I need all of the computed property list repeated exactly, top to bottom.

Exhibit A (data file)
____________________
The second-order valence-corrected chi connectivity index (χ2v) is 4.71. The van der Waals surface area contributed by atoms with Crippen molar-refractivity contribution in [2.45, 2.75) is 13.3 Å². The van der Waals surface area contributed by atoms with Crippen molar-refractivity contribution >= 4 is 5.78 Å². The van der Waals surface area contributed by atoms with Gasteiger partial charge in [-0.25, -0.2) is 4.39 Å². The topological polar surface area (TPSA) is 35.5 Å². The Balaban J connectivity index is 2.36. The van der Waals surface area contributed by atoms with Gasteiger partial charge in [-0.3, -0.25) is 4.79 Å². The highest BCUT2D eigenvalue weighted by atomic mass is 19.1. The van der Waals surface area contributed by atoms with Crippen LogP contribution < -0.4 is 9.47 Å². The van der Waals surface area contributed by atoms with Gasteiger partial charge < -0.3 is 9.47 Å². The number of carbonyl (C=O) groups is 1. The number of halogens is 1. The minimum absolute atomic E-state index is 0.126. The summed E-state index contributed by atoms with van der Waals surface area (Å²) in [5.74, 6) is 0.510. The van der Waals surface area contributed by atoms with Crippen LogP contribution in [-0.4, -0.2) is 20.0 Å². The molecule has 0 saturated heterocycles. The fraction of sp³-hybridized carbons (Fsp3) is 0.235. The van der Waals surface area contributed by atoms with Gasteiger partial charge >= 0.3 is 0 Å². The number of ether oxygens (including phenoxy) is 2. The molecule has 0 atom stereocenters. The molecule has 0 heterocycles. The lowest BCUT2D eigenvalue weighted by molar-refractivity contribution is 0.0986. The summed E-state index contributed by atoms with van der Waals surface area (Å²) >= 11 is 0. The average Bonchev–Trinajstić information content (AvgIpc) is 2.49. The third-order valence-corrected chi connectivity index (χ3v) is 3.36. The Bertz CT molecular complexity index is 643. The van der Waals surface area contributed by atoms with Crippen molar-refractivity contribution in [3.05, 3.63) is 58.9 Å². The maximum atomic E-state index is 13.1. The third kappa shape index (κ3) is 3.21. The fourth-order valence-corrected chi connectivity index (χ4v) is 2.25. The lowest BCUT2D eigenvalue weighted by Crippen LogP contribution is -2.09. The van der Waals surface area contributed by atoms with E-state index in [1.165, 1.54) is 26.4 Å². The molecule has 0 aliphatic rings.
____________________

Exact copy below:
The second-order valence-corrected chi connectivity index (χ2v) is 4.71. The van der Waals surface area contributed by atoms with Crippen molar-refractivity contribution in [2.45, 2.75) is 13.3 Å². The van der Waals surface area contributed by atoms with Crippen molar-refractivity contribution >= 4 is 5.78 Å². The van der Waals surface area contributed by atoms with Gasteiger partial charge in [-0.25, -0.2) is 4.39 Å². The topological polar surface area (TPSA) is 35.5 Å². The Balaban J connectivity index is 2.36. The van der Waals surface area contributed by atoms with Gasteiger partial charge in [-0.3, -0.25) is 4.79 Å². The highest BCUT2D eigenvalue weighted by atomic mass is 19.1. The van der Waals surface area contributed by atoms with Crippen LogP contribution < -0.4 is 9.47 Å². The van der Waals surface area contributed by atoms with Gasteiger partial charge < -0.3 is 9.47 Å². The number of carbonyl (C=O) groups is 1. The number of halogens is 1. The minimum absolute atomic E-state index is 0.126. The summed E-state index contributed by atoms with van der Waals surface area (Å²) in [5.74, 6) is 0.510. The van der Waals surface area contributed by atoms with Crippen LogP contribution in [-0.4, -0.2) is 20.0 Å². The molecule has 0 saturated heterocycles. The fraction of sp³-hybridized carbons (Fsp3) is 0.235. The van der Waals surface area contributed by atoms with Gasteiger partial charge >= 0.3 is 0 Å². The number of ether oxygens (including phenoxy) is 2. The molecule has 0 atom stereocenters. The molecule has 0 heterocycles. The lowest BCUT2D eigenvalue weighted by molar-refractivity contribution is 0.0986. The summed E-state index contributed by atoms with van der Waals surface area (Å²) >= 11 is 0. The average Bonchev–Trinajstić information content (AvgIpc) is 2.49. The third-order valence-corrected chi connectivity index (χ3v) is 3.36. The Bertz CT molecular complexity index is 643. The van der Waals surface area contributed by atoms with Crippen molar-refractivity contribution in [3.05, 3.63) is 58.9 Å². The maximum atomic E-state index is 13.1. The third kappa shape index (κ3) is 3.21. The fourth-order valence-corrected chi connectivity index (χ4v) is 2.25. The lowest BCUT2D eigenvalue weighted by Crippen LogP contribution is -2.09. The van der Waals surface area contributed by atoms with E-state index in [1.165, 1.54) is 26.4 Å². The molecule has 0 aliphatic rings.